Country Life 28-Apr-2021

Published by TI Media Limited Country Life, the quintessential English magazine, is undoubtedly one of the biggest and instantly recognisable brands in the UK today. It has a unique core mix of contemporary country-related editorial and top end property advertising. Editorially, the magazine comments in-depth on a wide variety of subjects, such as architecture, the arts, gardens and gardening, travel, the countryside, field-sports and wildlife. With renowned columnists and superb photography Country Life delivers the very best of British life every week.

United Kingdom
Future Publishing Ltd
4,85 €(IVA inc.)
151,54 €(IVA inc.)
51 Números

en aquest número

2 min.
a sea change

TO those sighing wistfully over travel-insurance clauses and old holiday snaps of safaris or tropical islands, take heart. You may be about to rediscover the glorious British seaside this summer—jam jars full of darting gobies scavenged from rock pools and bee orchids in the sand dunes—but without the privations of the past or bored donkeys. Evocative transport posters illustrate the 1840s to 1960s coastal boom, but the myriad beaches, cliffs, coves, flats and crumbling castles (both sand and stone) of the British Isles have always held an allure, long before even the 1730s, when saltwater swims could ‘cure’ gout and rabies. Dubious medical advice is one facet we’re happy to leave to history, together with those awkward bathing machines—wheeled changing huts, horse-drawn into the waves, allowing ladies in swimwear that would…

7 min.
town & country

The dales are alive TWO fledgling populations of native endangered dormice in Wensleydale should now be waking from their winter slumber to discover a bigger, wider world, as local landowners and farmers have completed a six-mile corridor of woodland and hedgerow either side of Freeholders’ Wood at Aysgarth Falls. The three-year Wensleydale Dormouse Project, which is funded by the People’s Trust for Endangered Species (PTES), Woodland Trust, Yorkshire Dales National Park Authority and Millennium Trust, among others, is part of the PTES’s National Dormouse Monitoring Programme. Giving the populations room to roam is vital, as dormice are almost entirely arboreal and need to be able to walk along branches, hopping from one tree or bush to another. ‘They do best in a shrub environment. They need hawthorn, blackthorn, spindle, hazel—especially hazel—bird cherry…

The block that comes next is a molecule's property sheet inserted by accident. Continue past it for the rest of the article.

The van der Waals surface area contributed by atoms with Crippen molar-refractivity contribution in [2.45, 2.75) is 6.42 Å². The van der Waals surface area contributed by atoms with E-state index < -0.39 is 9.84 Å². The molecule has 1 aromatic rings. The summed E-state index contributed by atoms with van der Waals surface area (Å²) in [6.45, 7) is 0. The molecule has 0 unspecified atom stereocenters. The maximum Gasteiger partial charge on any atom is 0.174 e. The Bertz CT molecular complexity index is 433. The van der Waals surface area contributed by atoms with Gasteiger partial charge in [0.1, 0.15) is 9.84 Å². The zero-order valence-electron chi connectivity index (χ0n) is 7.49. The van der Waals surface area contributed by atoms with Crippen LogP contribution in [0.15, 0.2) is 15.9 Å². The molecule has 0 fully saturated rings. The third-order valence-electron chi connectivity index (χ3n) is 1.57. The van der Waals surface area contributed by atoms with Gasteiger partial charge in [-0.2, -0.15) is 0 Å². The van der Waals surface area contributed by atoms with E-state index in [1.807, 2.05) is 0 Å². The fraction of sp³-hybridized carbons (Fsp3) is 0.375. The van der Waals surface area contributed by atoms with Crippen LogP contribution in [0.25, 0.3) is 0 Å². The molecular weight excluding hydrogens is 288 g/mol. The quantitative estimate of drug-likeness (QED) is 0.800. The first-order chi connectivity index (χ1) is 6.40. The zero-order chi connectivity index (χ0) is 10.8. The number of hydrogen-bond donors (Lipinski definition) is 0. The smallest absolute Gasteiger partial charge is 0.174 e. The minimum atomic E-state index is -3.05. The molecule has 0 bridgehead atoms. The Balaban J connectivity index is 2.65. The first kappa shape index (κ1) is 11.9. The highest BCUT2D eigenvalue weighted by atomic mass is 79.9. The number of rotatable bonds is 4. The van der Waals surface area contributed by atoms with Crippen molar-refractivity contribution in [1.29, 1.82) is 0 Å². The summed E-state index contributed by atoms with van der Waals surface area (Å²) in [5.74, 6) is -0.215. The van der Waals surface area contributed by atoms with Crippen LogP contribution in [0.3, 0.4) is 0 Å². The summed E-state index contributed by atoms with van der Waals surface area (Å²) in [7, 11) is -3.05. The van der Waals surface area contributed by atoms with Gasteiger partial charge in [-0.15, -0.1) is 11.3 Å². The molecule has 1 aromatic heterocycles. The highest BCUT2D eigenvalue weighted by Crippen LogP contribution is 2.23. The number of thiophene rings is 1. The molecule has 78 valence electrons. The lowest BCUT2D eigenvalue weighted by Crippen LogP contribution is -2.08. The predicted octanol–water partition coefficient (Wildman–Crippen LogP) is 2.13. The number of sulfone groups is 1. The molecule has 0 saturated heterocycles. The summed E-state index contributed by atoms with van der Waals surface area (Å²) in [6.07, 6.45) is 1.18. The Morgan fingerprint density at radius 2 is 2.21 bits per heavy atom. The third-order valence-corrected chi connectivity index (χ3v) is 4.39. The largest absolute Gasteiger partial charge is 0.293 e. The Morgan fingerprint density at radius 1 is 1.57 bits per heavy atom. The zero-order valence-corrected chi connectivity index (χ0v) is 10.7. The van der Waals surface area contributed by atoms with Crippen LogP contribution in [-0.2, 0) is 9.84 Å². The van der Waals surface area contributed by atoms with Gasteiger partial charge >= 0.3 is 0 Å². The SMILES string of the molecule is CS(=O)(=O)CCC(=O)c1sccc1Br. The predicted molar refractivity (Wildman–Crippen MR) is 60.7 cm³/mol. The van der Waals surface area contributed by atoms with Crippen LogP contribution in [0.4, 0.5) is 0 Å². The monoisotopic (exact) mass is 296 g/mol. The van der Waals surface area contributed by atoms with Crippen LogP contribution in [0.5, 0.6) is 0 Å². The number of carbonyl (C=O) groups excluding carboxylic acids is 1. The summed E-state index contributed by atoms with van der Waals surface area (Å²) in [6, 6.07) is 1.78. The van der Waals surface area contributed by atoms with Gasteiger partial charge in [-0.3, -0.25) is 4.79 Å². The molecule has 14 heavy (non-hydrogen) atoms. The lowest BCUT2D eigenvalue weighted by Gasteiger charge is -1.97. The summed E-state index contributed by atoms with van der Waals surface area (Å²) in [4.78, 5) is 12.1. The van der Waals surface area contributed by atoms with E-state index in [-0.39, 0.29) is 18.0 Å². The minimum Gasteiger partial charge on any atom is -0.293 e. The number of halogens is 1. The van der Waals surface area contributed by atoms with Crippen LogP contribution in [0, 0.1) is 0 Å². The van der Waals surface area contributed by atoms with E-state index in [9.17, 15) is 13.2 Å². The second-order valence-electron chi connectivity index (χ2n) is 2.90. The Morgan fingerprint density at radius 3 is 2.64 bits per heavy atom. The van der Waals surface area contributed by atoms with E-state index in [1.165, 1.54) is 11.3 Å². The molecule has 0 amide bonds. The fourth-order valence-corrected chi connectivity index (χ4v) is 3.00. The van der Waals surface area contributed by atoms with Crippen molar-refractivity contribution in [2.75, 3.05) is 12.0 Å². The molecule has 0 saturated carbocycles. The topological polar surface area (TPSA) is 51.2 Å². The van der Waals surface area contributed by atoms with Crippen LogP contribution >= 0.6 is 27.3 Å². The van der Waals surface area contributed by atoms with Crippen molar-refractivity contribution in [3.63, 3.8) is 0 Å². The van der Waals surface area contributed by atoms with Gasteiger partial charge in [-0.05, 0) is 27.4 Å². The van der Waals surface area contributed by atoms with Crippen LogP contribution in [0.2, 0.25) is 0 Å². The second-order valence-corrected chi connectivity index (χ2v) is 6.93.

1 min.
good week for

Beatlemania The childhood haunt of John Lennon and George Harrison, the Art Deco Abbey Cinema in Liverpool, has been granted Grade II-listed status, scuppering demolition plans Hello, old friend The cow wheat shieldbug, which was believed to be extinct in Scotland for the past 30 years, has been spotted in Strathspey Starry, starry nights Light pollution has dropped 10% since 2020 and we're now experiencing the darkest skies since 2013, finds the CPRE's annual Star Count Getting your caffeine fix Kew scientists have discovered a rare coffee species, Coffea stenophylla, that should withstand climate change, with its tolerance to high temperatures and superior flavour likened to ‘high-end Arabica' Fancying your chances A new study finds the Tyrannosaurus rex was slower than previously believed, with an average walking speed of 2.86 miles per hour…

1 min.
bad week for

Getting the job done Network Rail has had to postpone refurbishments to the Grade II-listed Britannia Bridge, which crosses the Menai Strait, after a male peregrine was seen ‘roosting, preening and hunting', indicating the presence of a nest in the central tower Birds of Ireland A quarter of the country's bird species are now at risk, finds a new study from Birdwatch Ireland and RSPB NI, including puffins, kestrels, curlews and swifts Raising your voice For the first time, the British Town Crier Championships will be a silent affair, as the organisers plan to judge hundreds of 140-word entries on content alone…

1 min.
country mouse

ON Wednesday, the majority of the Country Life editorial team met for the first time in more than a year. Since we were last together, some have had babies, others are slimmer or ‘about’ the same and several beards have been grown. It was a joy to see everyone, but a sadness, too, as we were all there because we had been told to clear our desks ahead of the closure of our Farnborough office. Before Covid-19, most staff hot-desked, which is a form of musical chairs for grown-ups; however, somehow, I managed to maintain a separate office of my own. For 15 years, I have sat on an uncomfortable Sheraton chair before a desk at which all the Editors of the magazine have worked. A portrait of the first Editor, Edward…

1 min.
town mouse

IT’S been impossible over the past week not to enjoy the seemingly endless succession of brilliant days and crisp, cold evenings. They contribute to a sense of optimism and of life returning to an even keel. So, too, has the end of the Easter holiday. The children are delighted to be back at school and it’s blissful as a parent to be released from the responsibility of encouraging them to abandon their screens for a decent period each day. That trial returns a little even on school evenings, but it helps that there is written homework to do again, which makes it much harder for the children to give the impression of studious endeavour when, in fact, they’re playing games of Roblox or watching TikTok. As we start to see friends…